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Thursday, 24 May, 2001, 19:02 GMT 20:02 UK
Senator's move stuns Washington
Democratic Senator Tom Daschle of South Dakota
Incoming Senate leader Tom Daschle promised a spirit of "principled compromise"
Senator Jim Jeffords' decision to leave the Republican Party - handing control of the Senate to the Democrats - has rocked Capitol Hill. These are some of the comments on the dramatic setback for President Bush.

President George W Bush:

I respect Senator Jeffords, but respectfully, I couldn't disagree more...

I was elected to get things done on behalf of the American people, and to work with both Republicans and Democrats, and we're doing just that.

Senate Democrat leader Tom Daschle:

What does not change with this new balance of power is the need for principled compromise.

Republican Senator John McCain of Arizona:

Republican Senator John McCain
Mr McCain: Jeffords was unfairly targeted

For his votes of conscience, he was unfairly targeted for abuse, usually anonymously, by short-sighted party operatives from their comfortable perches in K Street (Washington) offices, and by some Republican members of Congress and their staff.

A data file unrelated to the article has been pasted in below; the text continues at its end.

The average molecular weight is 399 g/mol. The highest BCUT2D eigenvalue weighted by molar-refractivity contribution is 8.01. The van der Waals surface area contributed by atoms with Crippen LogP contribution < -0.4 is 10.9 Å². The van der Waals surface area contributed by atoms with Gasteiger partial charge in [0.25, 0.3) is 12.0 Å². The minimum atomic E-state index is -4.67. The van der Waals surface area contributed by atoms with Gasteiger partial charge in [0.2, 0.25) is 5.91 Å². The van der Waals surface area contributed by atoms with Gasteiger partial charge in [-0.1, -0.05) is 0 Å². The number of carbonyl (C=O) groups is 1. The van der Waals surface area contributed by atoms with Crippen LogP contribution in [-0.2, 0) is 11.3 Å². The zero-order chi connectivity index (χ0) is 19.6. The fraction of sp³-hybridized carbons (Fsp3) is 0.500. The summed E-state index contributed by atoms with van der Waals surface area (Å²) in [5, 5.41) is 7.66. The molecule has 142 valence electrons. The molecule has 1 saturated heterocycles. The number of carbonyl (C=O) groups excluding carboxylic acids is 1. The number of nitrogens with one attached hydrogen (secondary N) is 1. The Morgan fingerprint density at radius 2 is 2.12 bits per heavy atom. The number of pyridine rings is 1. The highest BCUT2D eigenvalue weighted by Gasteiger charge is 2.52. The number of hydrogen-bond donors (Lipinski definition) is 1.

Republican Senator Olympia Snowe of Maine:

As a moderate Republican there are considerable differences within our party with respect to the issues... those views have to be respected as well as accommodated.

The (Republican) conference is crestfallen that it came to this point, that he felt so beleaguered and alienated that he was driven to make this kind of decision.

Democratic Senator John Kerry of Massachusetts:

Democratic Senator John Kerry
Mr Kerry: A reflection of "excessive ideological adamancy"
I think Jim Jeffords' statement and his move is a strong signal about the failure of the Bush administration to in fact practice a change of tone in Washington and to be inclusive.

I think it's a reflection of the excessive ideological adamancy that has governed the process.

Republican State Senator Barbara Snelling of Vermont:

I think it's unfortunate that the Republican Party has been such a difficult place for moderates.

The party has changed, and now it doesn't seem to be able to live with moderates.

Former mayor of Rutland, Vermont, Jeffrey Wennberg:

To honourably serve the people of this state, what he should do is resign his seat, allow the governor to appoint an interim, and then fulfil his right to seek election under another party affiliation. But let the voters decide.

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24 May 01 | Americas
Rebel tips US Senate balance
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